A more subtle difference is the shape of the lacrimal bone, which made up the front part of the eye socket and was also part of the dinosaur’s skull ornamentation. In Tyrannosaurus rex, the top portion of the lacrimal has a concave shape, but in Tarbosaurus bataar the same portion of bone is domed.
“Tarbosaurus bataar is in a sense the Asian version of the Tyrannosaurus rex, they are close cousins,” said Lawrence Witmer, an anatomist and paleontologist at Ohio University.
Both had powerful jaws and teeth, big back legs and tiny arms, although Tarbosaurus had arms that were even smaller than those of T. rex, according to Philip Currie, a paleontologist at the University of Alberta.
The largest Tyrannosaurus found measured about 45 feet (14 meters) long, while the largest Tarbosaurus measured about 40 feet (12 meters) long, Currie told LiveScience in an email. “But there is always the possibility that bigger specimens will eventually be found for one or both.”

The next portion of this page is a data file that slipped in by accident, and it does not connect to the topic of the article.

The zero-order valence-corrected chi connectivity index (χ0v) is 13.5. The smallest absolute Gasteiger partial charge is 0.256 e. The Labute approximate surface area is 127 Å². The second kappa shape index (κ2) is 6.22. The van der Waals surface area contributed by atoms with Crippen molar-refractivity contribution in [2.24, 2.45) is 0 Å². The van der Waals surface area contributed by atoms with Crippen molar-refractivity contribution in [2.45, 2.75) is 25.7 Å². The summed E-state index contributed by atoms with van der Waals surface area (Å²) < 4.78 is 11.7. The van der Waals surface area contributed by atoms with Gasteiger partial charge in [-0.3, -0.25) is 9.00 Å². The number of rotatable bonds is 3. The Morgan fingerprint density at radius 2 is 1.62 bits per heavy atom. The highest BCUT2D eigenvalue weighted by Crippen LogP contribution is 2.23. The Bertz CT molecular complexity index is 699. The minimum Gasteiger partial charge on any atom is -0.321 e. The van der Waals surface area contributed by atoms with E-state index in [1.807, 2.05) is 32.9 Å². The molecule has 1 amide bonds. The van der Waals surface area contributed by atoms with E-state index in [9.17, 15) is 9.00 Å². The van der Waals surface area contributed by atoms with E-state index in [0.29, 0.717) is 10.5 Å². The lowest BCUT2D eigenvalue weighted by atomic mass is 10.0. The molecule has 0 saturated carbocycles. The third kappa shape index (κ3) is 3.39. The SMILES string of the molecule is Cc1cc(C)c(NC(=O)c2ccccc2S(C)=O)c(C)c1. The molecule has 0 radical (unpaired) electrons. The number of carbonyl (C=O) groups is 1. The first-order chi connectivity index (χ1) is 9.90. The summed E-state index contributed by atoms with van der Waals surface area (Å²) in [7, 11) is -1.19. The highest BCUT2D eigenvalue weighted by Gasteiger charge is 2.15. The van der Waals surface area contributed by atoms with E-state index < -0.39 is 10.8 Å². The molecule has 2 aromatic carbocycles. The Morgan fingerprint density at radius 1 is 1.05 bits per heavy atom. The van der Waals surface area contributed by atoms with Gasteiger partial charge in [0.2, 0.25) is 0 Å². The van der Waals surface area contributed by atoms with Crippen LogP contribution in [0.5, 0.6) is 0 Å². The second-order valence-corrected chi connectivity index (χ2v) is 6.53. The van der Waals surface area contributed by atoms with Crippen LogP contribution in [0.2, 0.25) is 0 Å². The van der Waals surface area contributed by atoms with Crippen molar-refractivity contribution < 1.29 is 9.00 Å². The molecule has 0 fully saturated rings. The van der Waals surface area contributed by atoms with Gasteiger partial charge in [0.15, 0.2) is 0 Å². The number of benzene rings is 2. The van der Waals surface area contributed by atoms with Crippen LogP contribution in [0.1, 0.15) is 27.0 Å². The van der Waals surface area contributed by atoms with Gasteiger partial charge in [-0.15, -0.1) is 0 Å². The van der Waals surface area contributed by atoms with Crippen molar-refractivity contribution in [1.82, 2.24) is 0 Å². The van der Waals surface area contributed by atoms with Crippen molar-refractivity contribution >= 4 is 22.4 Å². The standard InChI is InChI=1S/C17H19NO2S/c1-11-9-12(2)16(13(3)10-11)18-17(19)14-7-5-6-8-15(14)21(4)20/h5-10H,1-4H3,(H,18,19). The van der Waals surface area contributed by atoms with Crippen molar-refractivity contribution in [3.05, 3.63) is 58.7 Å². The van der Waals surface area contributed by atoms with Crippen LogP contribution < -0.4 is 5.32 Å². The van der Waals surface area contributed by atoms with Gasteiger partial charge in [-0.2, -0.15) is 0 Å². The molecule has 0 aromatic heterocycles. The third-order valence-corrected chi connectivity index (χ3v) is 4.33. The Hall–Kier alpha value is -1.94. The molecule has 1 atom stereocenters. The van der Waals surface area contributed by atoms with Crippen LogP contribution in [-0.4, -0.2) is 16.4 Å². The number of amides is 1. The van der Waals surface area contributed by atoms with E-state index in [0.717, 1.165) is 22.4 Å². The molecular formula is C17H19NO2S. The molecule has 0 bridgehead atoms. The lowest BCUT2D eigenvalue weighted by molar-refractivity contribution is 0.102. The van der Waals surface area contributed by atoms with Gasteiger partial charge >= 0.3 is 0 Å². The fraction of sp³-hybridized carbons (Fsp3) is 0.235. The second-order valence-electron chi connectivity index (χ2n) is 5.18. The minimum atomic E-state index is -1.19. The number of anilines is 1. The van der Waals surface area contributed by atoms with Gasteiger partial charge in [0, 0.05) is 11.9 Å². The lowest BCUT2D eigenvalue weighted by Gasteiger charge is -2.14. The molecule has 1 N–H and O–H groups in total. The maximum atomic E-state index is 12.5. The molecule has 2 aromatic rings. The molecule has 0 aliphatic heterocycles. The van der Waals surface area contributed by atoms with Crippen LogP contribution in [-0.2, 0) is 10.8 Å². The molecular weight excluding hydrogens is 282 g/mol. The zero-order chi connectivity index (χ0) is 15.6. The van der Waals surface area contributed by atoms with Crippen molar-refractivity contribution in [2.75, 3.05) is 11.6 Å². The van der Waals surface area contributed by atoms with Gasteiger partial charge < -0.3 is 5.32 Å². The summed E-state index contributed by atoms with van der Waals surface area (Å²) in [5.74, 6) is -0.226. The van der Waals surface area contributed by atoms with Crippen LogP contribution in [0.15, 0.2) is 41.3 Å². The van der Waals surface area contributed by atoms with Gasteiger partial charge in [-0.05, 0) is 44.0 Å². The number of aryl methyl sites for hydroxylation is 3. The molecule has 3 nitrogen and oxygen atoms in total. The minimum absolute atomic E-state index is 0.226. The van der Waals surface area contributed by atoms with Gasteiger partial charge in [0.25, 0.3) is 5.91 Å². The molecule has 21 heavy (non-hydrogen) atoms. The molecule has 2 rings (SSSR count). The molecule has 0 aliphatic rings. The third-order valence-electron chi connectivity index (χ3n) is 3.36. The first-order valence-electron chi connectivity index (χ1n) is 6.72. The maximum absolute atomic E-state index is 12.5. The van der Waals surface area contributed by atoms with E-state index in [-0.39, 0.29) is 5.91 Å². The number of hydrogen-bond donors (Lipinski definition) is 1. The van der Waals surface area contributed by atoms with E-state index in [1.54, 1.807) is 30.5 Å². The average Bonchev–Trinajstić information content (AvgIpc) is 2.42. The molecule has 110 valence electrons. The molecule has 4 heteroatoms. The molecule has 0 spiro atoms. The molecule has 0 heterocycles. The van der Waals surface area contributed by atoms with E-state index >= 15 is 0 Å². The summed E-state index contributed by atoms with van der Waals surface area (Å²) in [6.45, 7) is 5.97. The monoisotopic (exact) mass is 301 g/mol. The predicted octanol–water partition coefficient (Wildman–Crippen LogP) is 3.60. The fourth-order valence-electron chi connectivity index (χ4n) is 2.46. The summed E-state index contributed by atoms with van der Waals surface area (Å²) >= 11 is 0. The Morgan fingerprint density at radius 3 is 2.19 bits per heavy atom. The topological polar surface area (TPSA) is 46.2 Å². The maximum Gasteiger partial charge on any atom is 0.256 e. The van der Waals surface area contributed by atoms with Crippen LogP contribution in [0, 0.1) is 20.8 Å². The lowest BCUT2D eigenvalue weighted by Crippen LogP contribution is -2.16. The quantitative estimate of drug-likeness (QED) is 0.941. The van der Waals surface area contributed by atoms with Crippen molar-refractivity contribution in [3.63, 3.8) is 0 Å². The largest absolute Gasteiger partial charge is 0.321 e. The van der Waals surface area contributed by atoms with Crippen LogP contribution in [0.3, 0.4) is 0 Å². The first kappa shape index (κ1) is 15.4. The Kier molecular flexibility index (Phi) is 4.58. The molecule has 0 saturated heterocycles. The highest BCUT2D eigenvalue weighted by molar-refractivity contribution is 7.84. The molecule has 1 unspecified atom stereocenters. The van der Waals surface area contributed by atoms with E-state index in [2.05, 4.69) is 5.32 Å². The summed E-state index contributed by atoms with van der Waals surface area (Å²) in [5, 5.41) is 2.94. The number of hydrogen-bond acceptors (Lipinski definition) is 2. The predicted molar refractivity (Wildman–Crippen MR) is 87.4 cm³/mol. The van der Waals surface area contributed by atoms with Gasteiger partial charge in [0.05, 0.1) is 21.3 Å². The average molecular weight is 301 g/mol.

While clearly identifiable, tarbosaurs have only been found in a roughly 70-million-year-old rock formation in Mongolia, Tyrannosaurus rex remains have turned up in many fossil beds in North America. Both were apex predators, meaning they were at the top of the food chain, and, thanks to their lineage, both are considered tyrannosaurs.
This article originally appeared on livescience.com